So now they were all worth more money Cyril had to print more so as to increase total currency by the amount of total declared profits.

Brother Simon from the village church was in the pub when someone asked him "Couple of things Simon First does the village economy have growth or inflation and how come Cyril is the richest man in the village ?"

Richard said...

First cow "Thanks to the leadership of Napoleon this water tastes so good. It is the nectar of the gods."

Second cow, "Mostly Mercury ?"

Simon Moores said...

In this example, I would say that profit is simply what the village says it is and remains illusory because it's a closed system. The question is whether the goods being bartered are becoming more expensive now a currency has been introduced and that takes us straight back to Karl Marx!

Richard said...

Suppose the Domesday Normans carry out a village audit five years after the introduction of village currency.

If they have more cows, sheep, farm implements, improved buildings, better crop yields and roughly the same population and no benefits system ... the village economy has grown ?

By the way the Normans find that Cyril has diversified into banking.

Actually you did well there. Good for a man who, by his own admission, cannot relate to helicopter technology and its insights into politics.

Yer cyclic control. When you try to progress you will lurch either to left or right. Gyroscopic precession.

This is a model for politics. The swing left or right when trying to hold a forward centre ground momentum. Precession in politics is the phoney war period before politicans admit we are in fact in recession.

Torque reaction. Yer rudder pedals. That is to control against bad spin. (And to steer)

Collective lever. That is akin to the "We are all in together" spin. Pull that lever up and it acts on all blades equally and we climb. In politics if a tory is genuine about his collective sentiments he has become a commie.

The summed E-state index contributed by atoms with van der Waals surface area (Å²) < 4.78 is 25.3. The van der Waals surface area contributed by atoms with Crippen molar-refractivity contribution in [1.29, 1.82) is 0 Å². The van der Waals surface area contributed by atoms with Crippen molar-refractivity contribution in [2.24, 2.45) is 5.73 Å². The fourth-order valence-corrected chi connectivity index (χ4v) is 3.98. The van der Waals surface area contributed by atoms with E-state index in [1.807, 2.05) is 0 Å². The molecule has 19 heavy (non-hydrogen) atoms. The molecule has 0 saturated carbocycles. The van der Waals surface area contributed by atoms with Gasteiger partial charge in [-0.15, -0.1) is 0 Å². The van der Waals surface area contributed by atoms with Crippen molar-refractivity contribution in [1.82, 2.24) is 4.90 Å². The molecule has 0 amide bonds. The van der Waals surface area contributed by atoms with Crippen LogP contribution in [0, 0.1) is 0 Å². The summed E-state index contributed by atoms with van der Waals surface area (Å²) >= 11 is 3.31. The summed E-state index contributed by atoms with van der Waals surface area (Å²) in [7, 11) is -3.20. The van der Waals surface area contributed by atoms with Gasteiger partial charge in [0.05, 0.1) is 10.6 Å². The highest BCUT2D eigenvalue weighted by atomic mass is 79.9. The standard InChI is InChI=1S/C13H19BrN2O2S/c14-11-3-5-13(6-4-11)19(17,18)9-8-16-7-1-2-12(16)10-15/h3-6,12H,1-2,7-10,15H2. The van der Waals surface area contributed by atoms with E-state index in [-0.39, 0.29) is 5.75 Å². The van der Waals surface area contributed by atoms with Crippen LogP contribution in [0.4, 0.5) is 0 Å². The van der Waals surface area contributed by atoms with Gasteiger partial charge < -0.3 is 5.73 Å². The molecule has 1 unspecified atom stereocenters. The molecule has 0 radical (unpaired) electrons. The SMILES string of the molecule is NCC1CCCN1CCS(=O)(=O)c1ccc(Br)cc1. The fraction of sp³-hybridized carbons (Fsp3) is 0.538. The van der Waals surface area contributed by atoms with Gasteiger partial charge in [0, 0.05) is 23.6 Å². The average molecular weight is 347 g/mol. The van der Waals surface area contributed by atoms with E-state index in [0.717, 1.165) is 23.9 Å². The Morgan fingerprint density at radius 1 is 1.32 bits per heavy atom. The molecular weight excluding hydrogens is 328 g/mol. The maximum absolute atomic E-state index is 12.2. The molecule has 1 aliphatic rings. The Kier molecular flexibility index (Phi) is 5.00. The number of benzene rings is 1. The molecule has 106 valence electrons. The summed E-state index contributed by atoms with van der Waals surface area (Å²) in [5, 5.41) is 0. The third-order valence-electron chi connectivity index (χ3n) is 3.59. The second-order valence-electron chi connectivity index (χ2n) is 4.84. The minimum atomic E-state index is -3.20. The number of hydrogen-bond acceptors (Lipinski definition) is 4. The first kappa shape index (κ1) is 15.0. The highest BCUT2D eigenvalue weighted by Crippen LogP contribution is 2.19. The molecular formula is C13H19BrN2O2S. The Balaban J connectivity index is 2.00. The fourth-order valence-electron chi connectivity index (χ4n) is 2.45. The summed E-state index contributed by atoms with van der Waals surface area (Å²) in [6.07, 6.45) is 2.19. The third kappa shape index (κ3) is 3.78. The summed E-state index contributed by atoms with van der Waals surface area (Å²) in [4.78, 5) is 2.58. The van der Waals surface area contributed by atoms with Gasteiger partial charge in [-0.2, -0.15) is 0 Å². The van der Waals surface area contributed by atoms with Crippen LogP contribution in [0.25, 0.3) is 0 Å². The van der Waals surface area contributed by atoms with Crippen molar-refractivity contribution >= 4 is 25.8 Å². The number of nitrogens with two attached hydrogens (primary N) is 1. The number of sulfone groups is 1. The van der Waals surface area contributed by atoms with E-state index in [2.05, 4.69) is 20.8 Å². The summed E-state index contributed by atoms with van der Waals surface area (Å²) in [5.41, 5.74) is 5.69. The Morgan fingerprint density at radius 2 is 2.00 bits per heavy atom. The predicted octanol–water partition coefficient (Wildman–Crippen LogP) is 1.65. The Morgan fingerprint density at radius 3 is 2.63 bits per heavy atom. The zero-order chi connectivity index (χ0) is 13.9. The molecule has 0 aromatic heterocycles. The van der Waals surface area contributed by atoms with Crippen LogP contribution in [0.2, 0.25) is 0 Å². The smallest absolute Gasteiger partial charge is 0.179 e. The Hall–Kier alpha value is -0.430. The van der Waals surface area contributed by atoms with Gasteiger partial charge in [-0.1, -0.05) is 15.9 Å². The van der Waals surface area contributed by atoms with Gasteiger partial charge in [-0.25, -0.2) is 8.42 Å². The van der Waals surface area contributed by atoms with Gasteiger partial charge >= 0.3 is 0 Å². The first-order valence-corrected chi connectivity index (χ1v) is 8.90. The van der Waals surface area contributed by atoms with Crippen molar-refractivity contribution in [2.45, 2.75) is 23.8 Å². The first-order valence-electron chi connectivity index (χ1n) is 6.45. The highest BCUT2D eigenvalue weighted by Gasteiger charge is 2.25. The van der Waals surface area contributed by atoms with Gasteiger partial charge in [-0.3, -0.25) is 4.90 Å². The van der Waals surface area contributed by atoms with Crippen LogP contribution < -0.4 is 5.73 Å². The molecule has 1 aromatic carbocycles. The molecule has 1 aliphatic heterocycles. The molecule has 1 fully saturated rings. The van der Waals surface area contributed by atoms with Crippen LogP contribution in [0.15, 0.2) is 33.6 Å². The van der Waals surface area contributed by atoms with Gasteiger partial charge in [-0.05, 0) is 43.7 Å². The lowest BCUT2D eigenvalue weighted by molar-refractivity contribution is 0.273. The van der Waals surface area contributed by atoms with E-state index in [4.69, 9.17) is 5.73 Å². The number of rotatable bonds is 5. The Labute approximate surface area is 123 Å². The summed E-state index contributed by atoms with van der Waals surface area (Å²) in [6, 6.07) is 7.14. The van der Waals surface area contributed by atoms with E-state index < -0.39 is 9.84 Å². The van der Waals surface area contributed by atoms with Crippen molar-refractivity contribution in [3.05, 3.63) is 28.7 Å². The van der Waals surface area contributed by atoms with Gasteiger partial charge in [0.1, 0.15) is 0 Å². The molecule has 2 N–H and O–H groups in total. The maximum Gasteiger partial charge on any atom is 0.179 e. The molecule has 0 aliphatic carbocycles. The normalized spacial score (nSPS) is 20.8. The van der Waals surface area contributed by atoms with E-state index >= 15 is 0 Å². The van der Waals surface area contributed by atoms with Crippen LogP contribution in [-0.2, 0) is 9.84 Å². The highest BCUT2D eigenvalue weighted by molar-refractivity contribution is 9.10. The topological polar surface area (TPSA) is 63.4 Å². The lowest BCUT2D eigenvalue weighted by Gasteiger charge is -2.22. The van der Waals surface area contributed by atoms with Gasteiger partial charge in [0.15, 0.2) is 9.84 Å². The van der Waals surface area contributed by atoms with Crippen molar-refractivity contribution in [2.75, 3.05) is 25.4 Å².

When the collective (correlated throttle etc) force matches the gravity of the total masses we hover. Which is a way of using up the fossil fuel reserves to get nowhere. But there might in the interim be favourable panorama views.

Simon Moores said...

Very good!

Anonymous said...

Simon, You refer to big projects built using credit and convincing the voters that the government is wonderful and our grandchildren being saddled with the debts, but isn't that exactly what you did when you guaranteed your arms length and dodgy Thanet Leisure Force to finance an extravagant swimming pool in Ramsgate with no viewing facilities for the public and no prospect of the scheme ever breaking even. Or was that another instance of you falling for the rubbish dished up by your officers. I hope you are going to find out how much Mr non-transformation, who your great leader engaged, is going to cost us.

Simon Moores said...

Rick.. no RUC and SAS stories please. I've deleted your last comment to avoid going off down the road of Deal barracks bombing et al...

2:12 "your arms length and dodgy Thanet Leisure Force" is a comment that stretches the imagination a little and I'm not quite sure where you are coming from in referring to my "Great Leader?" Do you mean Clive Hart?

Readit said...

I read a Christmas cracker joke which amused my simple brain.

"There are three kinds of people in the world"
"Those that can count and those that can't".

Perhaps the punch line should have read.

"Those that can count and politicians"

Anonymous said...

Simon, Isn't Thanet Leisure Force one of those beasts that don't have to file publicly accessible accounts so we don't know how much they are costing and where the money goes? When the swimming pool deal was done, didn't the Council stand as guarantor for TLF. As for the second point, I don't think Clive Hart had stolen the leadership at the time. Wasn't Mr Non-transformation taken on during your time?

Simon Moores said...

No, this was a very recent appointment. I did not even have time to meet te chap.

As for TLF, I can't recall anything which might warrant scrutiny, then or now. Councillors need to be guided by officer advice in such matters. They are the experts and we ask questions.